Thiazides may precipitate attacks of gout in susceptible patients. They may cause hyperglycemia and aggravate or unmask diabetes mellitus. Thiazides can reduce urinary excretion of calcium, sometimes resulting in mild hypercalcemia; they should not be given to patients with pre-existing hypercalcemia.
Adverse Reactions
Valsartan: The most common adverse effects include headache, dizziness, vertigo, fatigue, diarrhea, abdominal pain, muscle cramps, dry cough, hypotension, nausea, pruritus, rash, constipation, dry mouth, impotence. Other reported events seen less frequently include chest pain, syncope, anorexia, vomiting, and angioedema.
Hydrochlorothiazide: Hydrochlorothiazide and other thiazide diuretics may cause a number of metabolic disturbances especially at high doses. They may provoke hyperglycemia and glycosuria in diabetic and other susceptible patients. They may cause hyperuricemia and precipitate attacks of gout in some patients. Administration of thiazide diuretics may be associated with electrolyte imbalances including hypochloraemic alkalosis, hyponatremia, and hypokalemia.
Signs of electrolyte imbalance include dry mouth, thirst, weakness, lethargy, drowsiness, restlessness, muscle pain and cramps, seizures, oliguria, hypotension, and gastrointestinal disturbances.
Other side effects include anorexia, gastric irritation, nausea, vomiting, constipation, diarrhea, sialadenitis, headache, dizziness, photosensitivity reactions, orthostatic hypotension, paraesthesia, impotence, and yellow vision. Hypersensitivity reactions include skin rashes, fever, pulmonary edema, pneumonitis, anaphylaxis, and toxic epidermal necrolysis. Cholestatic jaundice, pancreatitis and blood dyscrasias including thrombocytopenia and, more rarely, granulocytopenia, leucopenia, and aplastic and haemolytic anemia have been reported.
"For suspected adverse drug reaction, report to FDA: or to TORRENT:". Patient to seek medical attention immediately at the first sign of any adverse drug reaction shall appear.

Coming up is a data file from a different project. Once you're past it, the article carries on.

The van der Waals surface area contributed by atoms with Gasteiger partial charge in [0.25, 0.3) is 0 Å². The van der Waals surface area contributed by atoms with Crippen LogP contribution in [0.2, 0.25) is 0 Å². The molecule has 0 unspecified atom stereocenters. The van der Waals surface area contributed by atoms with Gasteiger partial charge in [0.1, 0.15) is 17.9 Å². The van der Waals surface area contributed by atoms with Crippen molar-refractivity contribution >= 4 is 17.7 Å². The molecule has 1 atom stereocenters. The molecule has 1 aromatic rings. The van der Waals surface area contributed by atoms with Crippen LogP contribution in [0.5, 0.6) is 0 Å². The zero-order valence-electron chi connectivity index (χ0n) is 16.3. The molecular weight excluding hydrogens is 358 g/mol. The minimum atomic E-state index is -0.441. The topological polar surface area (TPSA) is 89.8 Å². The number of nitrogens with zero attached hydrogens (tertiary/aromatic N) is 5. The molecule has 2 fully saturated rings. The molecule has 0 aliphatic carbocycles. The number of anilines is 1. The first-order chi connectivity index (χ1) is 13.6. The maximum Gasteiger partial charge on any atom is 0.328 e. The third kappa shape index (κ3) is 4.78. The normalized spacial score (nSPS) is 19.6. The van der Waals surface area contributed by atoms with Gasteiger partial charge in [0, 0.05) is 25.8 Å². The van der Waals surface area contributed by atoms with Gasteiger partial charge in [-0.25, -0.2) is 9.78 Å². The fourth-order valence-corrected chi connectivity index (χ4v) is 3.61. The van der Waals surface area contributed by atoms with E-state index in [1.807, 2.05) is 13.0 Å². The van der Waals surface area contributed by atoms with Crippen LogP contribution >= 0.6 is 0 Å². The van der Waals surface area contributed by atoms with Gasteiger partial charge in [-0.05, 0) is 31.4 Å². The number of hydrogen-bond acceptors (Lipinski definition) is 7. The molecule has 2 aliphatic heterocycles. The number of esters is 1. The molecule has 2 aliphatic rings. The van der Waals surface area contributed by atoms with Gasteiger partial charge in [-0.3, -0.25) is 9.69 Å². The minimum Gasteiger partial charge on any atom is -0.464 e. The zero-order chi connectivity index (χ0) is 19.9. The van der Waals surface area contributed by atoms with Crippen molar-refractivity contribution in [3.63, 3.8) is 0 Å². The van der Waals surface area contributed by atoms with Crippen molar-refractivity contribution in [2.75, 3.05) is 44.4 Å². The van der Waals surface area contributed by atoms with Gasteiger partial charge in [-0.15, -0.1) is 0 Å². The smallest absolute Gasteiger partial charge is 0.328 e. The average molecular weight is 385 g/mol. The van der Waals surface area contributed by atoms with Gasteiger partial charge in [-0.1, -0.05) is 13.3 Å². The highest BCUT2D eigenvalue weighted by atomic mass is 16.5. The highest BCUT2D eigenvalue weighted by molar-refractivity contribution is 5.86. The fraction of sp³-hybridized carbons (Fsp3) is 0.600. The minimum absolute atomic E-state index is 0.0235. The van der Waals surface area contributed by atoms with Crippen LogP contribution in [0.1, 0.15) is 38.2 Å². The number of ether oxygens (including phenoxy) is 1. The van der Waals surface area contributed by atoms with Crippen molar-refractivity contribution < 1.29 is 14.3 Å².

Drug Interactions
Valsartan: No clinically significant pharmacokinetic interactions were observed when Valsartan was co-administered with amlodipine, atenolol, cimetidine, digoxin, furosemide, glyburide, hydrochlorothiazide, or indomethacin. The valsartan-atenolol combination was more antihypertensive than either component, but it did not lower the heart rate more than atenolol alone. Co-administration of Valsartan and warfarin did not change the pharmacokinetics of Valsartan or the time-course of the anticoagulant properties of warfarin. CYP 450 Interactions: The enzyme(s) responsible for Valsartan metabolism have not been identified but do not seem to be CYP 450 isoenzymes. The inhibitory or induction potential of Valsartan on CYP 450 is also unknown.
Hydrochlorothiazide: When administered concurrently the following drugs may interact with thiazide diuretics: Alcohol, barbiturates, or narcotics - Potentiation of orthostatic hypotension may occur. Antidiabetic drugs (oral agents and insulin) Dosage adjustment of the antidiabetic drug may be required.
Other antihypertensive drugs: Additive effect or potentiation.
Cholestyramine and colestipol resins: Absorption of hydrochlorothiazide is impaired in the presence of anionic exchange resins. Single doses of either cholestyramine or colestipol resins bind the hydrochlorothiazide and reduce its absorption from the gastrointestinal tract by up to 85% and 43% respectively.
Corticosteroids, ACTH: Intensified electrolyte depletion, particularly hypokalemia.
Pressor amines (e.g., norepinephrine): Possible decreased response to pressor amines but not sufficient to preclude their use.
Skeletal muscle relaxants, nondepolarizing (e.g., tubocurarine): Possible increased responsiveness to the muscle relaxant.
Lithium: Should not generally be given with diuretics. Diuretic agents reduce the renal clearance of lithium and add a high risk of lithium toxicity. Refer to the package insert for lithium preparations before use of such preparations with valsartan and hydrochlorthiazide.
Non-steroidal anti-inflammatory Drugs: In some patients, the administration of a nonsteroidal anti-inflammatory agent can reduce the diuretic, natriuretic, and antihypertensive effects of loop, potassium-sparing and thiazide diuretics. Therefore, when Valsartan and hydrochlorothiazide and non-steroidal anti-inflammatory agents are used concomitantly, the patient should be observed closely to determine if the desired effect of the diuretic is obtained.
Store at temperatures not exceeding 30ºC. Protect from moisture.
MIMS Class
ACE Inhibitors/Direct Renin Inhibitors / Diuretics
ATC Classification
C09DA03 - valsartan and diuretics ; Belongs to the class of angiotensin II receptor blockers (ARBs) in combination with diuretics. Used in the treatment of cardiovascular disease.
Torval H 80 mg/12.5 mg FC tab 30's. Torval H 160 mg/12.5 mg FC tab 30's. Torval H 160 mg/25 mg FC tab 30's.